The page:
Delicious roasted whole chicken or turkey on plate with cutlery and sauce , harvest grilled vegetables on dark rustic background, top view, banner, frame. Thanksgiving Day food
Delicious roasted whole chicken or turkey on plate with cutlery and sauce , harvest grilled vegetables on dark rustic background, top view, banner, frame. Thanksgiving Day food

One Person’s Journey to a Fasting Lifestyle: Week Three

Published by The Stream

This is part of a series. Read Part One and Part Two.

In week three of the plan I lay out in the forthcoming Eat, Fast, Feast, fasters limit all of their food intake to four hours a day for at least three days during the week. (The days don’t have to be consecutive.) This is called the 20/4 routine, since you don’t eat for twenty consecutive hours of the day. (This includes sleep time of course.)

There’s still no attempt to eat less food during the day than you normally would. At this point, you’re just trying to get your body acclimated to going longer periods without food and using its fat-burning metabolism more effectively.

This third week happened to land on Thanksgiving week, so I expected it to be even harder for our volunteer faster.

Week three is when things start to get serious. Most people have never limited their food intake to a mere four hours during the day. How did it go for you?

This was certainly the most difficult week so far. I ended up doing the 20-hour fast 5 days this week (more on the other two days later). In the name of simplicity I’ve been relying on the same four or five meals for these first few weeks, so food fatigue has started to set in a bit. Going into next week, I plan to get more creative with the meals.

Do you think it would have been a lot harder if you’d tried to jump straight to week three, without the preparation of the first two weeks?

Absolutely. Pushing my first meal of the day back to 6pm during the first week or two would have felt nearly impossible.

Thanksgiving landed right in the middle of last week. How did you handle that? What did your week look like as a whole?

On the day of Thanksgiving I managed to maintain a 16-hour fast and have my first meal at 2pm. And in terms of diet I was able to stick pretty close to the plan by filling my plate mostly with turkey, avoiding the mashed potatoes, and allowing for a small serving of green bean casserole and gravy that kept me under my 50g carb limit.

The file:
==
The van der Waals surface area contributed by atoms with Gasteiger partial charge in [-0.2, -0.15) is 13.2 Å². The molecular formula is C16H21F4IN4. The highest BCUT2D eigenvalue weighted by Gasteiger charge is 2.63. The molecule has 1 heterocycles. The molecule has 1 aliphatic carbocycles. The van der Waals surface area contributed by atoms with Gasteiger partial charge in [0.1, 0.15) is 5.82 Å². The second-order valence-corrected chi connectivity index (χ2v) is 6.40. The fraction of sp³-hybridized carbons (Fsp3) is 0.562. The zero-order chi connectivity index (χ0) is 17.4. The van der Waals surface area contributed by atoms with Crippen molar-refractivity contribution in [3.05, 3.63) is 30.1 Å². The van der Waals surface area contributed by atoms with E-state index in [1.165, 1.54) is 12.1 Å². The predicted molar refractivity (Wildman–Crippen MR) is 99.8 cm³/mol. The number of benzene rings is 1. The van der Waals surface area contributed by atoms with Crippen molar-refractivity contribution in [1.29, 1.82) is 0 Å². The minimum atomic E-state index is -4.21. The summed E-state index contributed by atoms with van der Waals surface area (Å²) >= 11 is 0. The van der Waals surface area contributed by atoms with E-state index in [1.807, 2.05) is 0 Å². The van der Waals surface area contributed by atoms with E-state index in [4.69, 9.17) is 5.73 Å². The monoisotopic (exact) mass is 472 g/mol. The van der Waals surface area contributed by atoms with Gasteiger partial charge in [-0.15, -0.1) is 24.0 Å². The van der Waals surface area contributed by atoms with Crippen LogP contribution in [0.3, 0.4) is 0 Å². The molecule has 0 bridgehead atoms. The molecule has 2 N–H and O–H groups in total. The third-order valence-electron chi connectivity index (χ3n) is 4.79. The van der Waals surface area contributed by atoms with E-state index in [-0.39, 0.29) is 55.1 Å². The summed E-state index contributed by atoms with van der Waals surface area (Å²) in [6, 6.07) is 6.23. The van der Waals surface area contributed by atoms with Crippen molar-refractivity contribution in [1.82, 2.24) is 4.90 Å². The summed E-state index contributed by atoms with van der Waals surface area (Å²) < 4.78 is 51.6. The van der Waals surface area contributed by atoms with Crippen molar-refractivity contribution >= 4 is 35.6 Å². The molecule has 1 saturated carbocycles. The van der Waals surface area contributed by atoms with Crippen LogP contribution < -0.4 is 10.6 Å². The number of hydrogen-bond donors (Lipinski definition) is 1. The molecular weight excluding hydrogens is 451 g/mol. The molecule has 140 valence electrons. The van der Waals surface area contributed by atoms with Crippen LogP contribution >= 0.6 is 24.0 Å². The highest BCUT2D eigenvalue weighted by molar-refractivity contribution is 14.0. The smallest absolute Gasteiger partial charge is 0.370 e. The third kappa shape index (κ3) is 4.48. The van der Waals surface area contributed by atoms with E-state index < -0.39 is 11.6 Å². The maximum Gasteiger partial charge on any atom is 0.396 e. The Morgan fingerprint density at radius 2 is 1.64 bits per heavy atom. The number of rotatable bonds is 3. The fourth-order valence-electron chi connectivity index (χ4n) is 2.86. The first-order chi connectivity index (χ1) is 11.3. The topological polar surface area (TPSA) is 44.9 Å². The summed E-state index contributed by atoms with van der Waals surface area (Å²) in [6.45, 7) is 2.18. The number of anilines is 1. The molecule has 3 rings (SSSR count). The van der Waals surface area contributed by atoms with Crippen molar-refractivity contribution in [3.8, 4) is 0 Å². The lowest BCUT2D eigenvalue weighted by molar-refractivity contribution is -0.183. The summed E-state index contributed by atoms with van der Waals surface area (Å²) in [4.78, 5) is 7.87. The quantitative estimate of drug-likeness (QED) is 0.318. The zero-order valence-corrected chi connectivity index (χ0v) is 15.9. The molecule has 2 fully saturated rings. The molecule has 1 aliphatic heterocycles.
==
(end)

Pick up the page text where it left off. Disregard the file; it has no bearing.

In truth, the day before and after Thanksgiving were the hardest: Instead of having the typical distraction of work for most of the day I was at home with my family — and going back and forth across my fridge all day! The clock seemed to come to a standstill in the hours and minutes before 6pm.

Was there anything unexpected about the experience?

Any sweet tooth I might have had before beginning this process has been wiped out. I took the advice in your book and have been slowly working through a dark chocolate bar with 80% cacao on my mini-feast Sundays. The first Sunday it seemed way too bitter, but this past Sunday I found it downright enjoyable. And the dessert table at Thanksgiving was pretty much no temptation at all.

In week three, I write about the myth that fasting is bad for you, and about the ancient heresy of gnosticism, which denigrated the body. Fasting in contrast (or so I argue) is a discipline that helps unite body and soul. How are you experiencing this so far? Do you have a sense that fasting is actually good for you? Or, at the moment, does it just seem unpleasant?

Most immediately, I’ve noticed that the necessary intentionality with which I’ve approached food has bled into increased intentionally in other aspects of my day-to-day life. More and more, my thoughts about not eating lead quickly into reflection and prayer — for those who will go without food today by no choice of their own, for example.

This Sunday marked the beginning of the liturgical year and the first Sunday of Advent, which is all about preparing for the coming of our Lord at Christmas. As the fasting windows continue to increase in the coming weeks, I hope to envision each fasting cycle as a mini-Advent of preparation, with appreciation and anticipation for the meal to come.

And I’m down ten pounds!

Jay W. Richards

Senior Fellow at Discovery, Senior Research Fellow at Heritage Foundation
Jay W. Richards, Ph.D., is the William E. Simon Senior Research Fellow at the Heritage Foundation, a Senior Fellow at the Discovery Institute, and the Executive Editor of The Stream. Richards is author or editor of more than a dozen books, including the New York Times bestsellers Infiltrated (2013) and Indivisible (2012); The Human Advantage; Money, Greed, and God, winner of a 2010 Templeton Enterprise Award; The Hobbit Party with Jonathan Witt; and Eat, Fast, Feast. His most recent book, with Douglas Axe and William Briggs, is The Price of Panic: How the Tyranny of Experts Turned a Pandemic Into a Catastrophe.